The initial understanding of the government’s policy on visa fees associated with Arbaeen was that pilgrims would receive the hard currency in cash. As such, many argued that this would make way for profiteering and opportunism given the arbitrage between the secondary and open market rates. But officials later clarified the measure, saying that foreign currency for the visa fee will be transferred directly to the Iraqi side via the Central Bank of Iran.
The number of Iranian pilgrims who travel to Iraq to attend Arbaeen has been increasing in recent years, with around 2.3 million attending the festival in 2017. The government says it has been trying to facilitate pilgrimages since they hold significance for the political and religious establishment.
Yet many criticize what they refer to as the costs that the new policy will impose on the government. Nima, 29, who spoke to Al-Monitor on the condition that his surname be withheld, said it will cost the authorities “hundreds of billions of rials,” adding, “Some people say the government [should have] done the same for travelers to Turkey, for example. But that is also a sort of idiocy. In both cases, it is wrong to waste resources at a time when there is a severe shortage [of hard currency].”
“I traveled to Iraq last year. For me, it was a pure spiritual experience, and I hope this will remain so for other people as well,” 36-year-old Ramin told Al-Monitor. “The spiritual aspect of such an experience vanishes when politics get involved. Many of these pilgrims come from the lower middle class and many even from the lower class. They do seek to reduce the cost of the trip, but they usually don’t want their good deed to be spoiled by the pain and suffering of others.”
But the sense that the government is emptying its coffers in a display of preferential treatment of certain strata of society may be misplaced. Indeed, the reality is that in most cases, the government is not legally allowed to sell hard currency revenues at the open market rate. Rather, it must use most of its foreign exchange either for prioritized essential imports or transfer it to the National Development Fund, both at the much lower official dollar rate of 42,000 rials. Thus, specific occasions such as Arbaeen in effect provide the government with an opportunity to benefit financially from the weakened rial by extending "special rates" to target groups. The arbitrage, while not hugely consequential, could provide much-needed breathing room for the government to reduce its budget deficit.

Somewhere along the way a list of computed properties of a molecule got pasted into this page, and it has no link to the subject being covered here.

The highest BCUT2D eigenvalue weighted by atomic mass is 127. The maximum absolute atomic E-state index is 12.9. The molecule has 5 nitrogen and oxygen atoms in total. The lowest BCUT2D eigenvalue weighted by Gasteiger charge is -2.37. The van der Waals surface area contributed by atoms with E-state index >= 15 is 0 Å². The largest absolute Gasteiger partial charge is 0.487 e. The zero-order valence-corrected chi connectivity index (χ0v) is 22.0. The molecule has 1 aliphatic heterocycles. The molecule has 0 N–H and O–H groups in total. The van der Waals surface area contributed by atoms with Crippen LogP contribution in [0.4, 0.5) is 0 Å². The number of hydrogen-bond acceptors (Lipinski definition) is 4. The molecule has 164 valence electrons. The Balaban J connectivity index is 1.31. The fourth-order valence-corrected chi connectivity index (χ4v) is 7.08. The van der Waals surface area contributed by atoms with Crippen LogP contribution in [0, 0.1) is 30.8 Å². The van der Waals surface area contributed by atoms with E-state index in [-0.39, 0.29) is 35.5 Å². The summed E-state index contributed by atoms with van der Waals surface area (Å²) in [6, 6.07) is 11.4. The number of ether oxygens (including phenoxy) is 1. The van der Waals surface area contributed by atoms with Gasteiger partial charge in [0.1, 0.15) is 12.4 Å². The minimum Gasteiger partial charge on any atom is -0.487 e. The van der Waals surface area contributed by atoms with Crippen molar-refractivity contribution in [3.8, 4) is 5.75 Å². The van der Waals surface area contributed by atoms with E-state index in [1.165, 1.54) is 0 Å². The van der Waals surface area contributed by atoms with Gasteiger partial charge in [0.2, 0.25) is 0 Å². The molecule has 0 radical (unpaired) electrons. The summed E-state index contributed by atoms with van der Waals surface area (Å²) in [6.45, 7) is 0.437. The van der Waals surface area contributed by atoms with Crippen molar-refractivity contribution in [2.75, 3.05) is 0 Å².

The past few months have been intense for the Islamic Republic, whether at home or abroad. Protesters have taken to the streets in many cities across the country to express their economic grievances, while diplomats have been trying to convince Iran’s oil customers to continue their imports. This comes as the second round of US sanctions targeting Iran’s energy exports — a vital source of income — as well as banking, shipping and insurance is set to be reimposed Nov. 4.
Despite the turmoil and criticism of the way in which the authorities are handling it, the Iranian establishment insists that the volatility is short-lived. “Why do we falsely think our economy is revolving around the dollar and, if the dollar is expensive, every product should become expensive? Does everything come from abroad? Domestic products have nothing to do with the dollar. Don’t pay attention to the dollar,” interim Tehran Friday prayers Imam Kazem Sedighi said Sept. 14. “Today, thanks to the revolution, we have resources, equipment and power. … A few problems have emerged for a while. But this nation will not consider temporary problems as a crisis. It will overcome the problems.”